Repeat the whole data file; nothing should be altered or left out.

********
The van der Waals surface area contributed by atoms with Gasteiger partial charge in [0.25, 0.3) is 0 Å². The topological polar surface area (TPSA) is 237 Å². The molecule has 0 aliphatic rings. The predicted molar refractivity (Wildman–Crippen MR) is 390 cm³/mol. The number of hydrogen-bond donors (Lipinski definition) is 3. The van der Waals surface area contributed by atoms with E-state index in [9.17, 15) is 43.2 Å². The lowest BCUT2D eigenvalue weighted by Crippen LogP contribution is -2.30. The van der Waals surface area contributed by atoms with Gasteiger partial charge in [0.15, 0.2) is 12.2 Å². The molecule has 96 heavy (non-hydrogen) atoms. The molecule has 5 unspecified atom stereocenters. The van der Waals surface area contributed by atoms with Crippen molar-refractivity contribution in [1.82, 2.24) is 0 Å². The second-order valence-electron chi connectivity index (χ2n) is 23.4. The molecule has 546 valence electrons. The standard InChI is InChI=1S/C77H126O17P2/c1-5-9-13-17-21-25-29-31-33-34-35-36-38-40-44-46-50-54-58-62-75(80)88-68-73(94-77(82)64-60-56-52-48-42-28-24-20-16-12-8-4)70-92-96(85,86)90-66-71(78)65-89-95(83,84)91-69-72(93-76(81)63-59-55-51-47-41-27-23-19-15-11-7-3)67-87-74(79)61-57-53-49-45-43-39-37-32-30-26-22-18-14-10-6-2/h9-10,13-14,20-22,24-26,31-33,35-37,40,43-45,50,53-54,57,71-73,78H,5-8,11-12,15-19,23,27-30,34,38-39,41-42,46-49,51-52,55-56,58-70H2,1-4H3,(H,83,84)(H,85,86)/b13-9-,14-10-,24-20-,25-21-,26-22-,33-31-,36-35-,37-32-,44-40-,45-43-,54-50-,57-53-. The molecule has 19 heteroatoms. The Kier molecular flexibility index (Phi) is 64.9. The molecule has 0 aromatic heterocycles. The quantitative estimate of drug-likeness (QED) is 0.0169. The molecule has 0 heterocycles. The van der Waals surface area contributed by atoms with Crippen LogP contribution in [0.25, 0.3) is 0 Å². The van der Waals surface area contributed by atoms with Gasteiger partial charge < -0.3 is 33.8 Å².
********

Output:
The van der Waals surface area contributed by atoms with Gasteiger partial charge in [0.25, 0.3) is 0 Å². The topological polar surface area (TPSA) is 237 Å². The molecule has 0 aliphatic rings. The predicted molar refractivity (Wildman–Crippen MR) is 390 cm³/mol. The number of hydrogen-bond donors (Lipinski definition) is 3. The van der Waals surface area contributed by atoms with E-state index in [9.17, 15) is 43.2 Å². The lowest BCUT2D eigenvalue weighted by Crippen LogP contribution is -2.30. The van der Waals surface area contributed by atoms with Gasteiger partial charge in [0.15, 0.2) is 12.2 Å². The molecule has 96 heavy (non-hydrogen) atoms. The molecule has 5 unspecified atom stereocenters. The van der Waals surface area contributed by atoms with Crippen molar-refractivity contribution in [1.82, 2.24) is 0 Å². The second-order valence-electron chi connectivity index (χ2n) is 23.4. The molecule has 546 valence electrons. The standard InChI is InChI=1S/C77H126O17P2/c1-5-9-13-17-21-25-29-31-33-34-35-36-38-40-44-46-50-54-58-62-75(80)88-68-73(94-77(82)64-60-56-52-48-42-28-24-20-16-12-8-4)70-92-96(85,86)90-66-71(78)65-89-95(83,84)91-69-72(93-76(81)63-59-55-51-47-41-27-23-19-15-11-7-3)67-87-74(79)61-57-53-49-45-43-39-37-32-30-26-22-18-14-10-6-2/h9-10,13-14,20-22,24-26,31-33,35-37,40,43-45,50,53-54,57,71-73,78H,5-8,11-12,15-19,23,27-30,34,38-39,41-42,46-49,51-52,55-56,58-70H2,1-4H3,(H,83,84)(H,85,86)/b13-9-,14-10-,24-20-,25-21-,26-22-,33-31-,36-35-,37-32-,44-40-,45-43-,54-50-,57-53-. The molecule has 19 heteroatoms. The Kier molecular flexibility index (Phi) is 64.9. The molecule has 0 aromatic heterocycles. The quantitative estimate of drug-likeness (QED) is 0.0169. The molecule has 0 heterocycles. The van der Waals surface area contributed by atoms with Crippen LogP contribution in [0.25, 0.3) is 0 Å². The van der Waals surface area contributed by atoms with Gasteiger partial charge < -0.3 is 33.8 Å².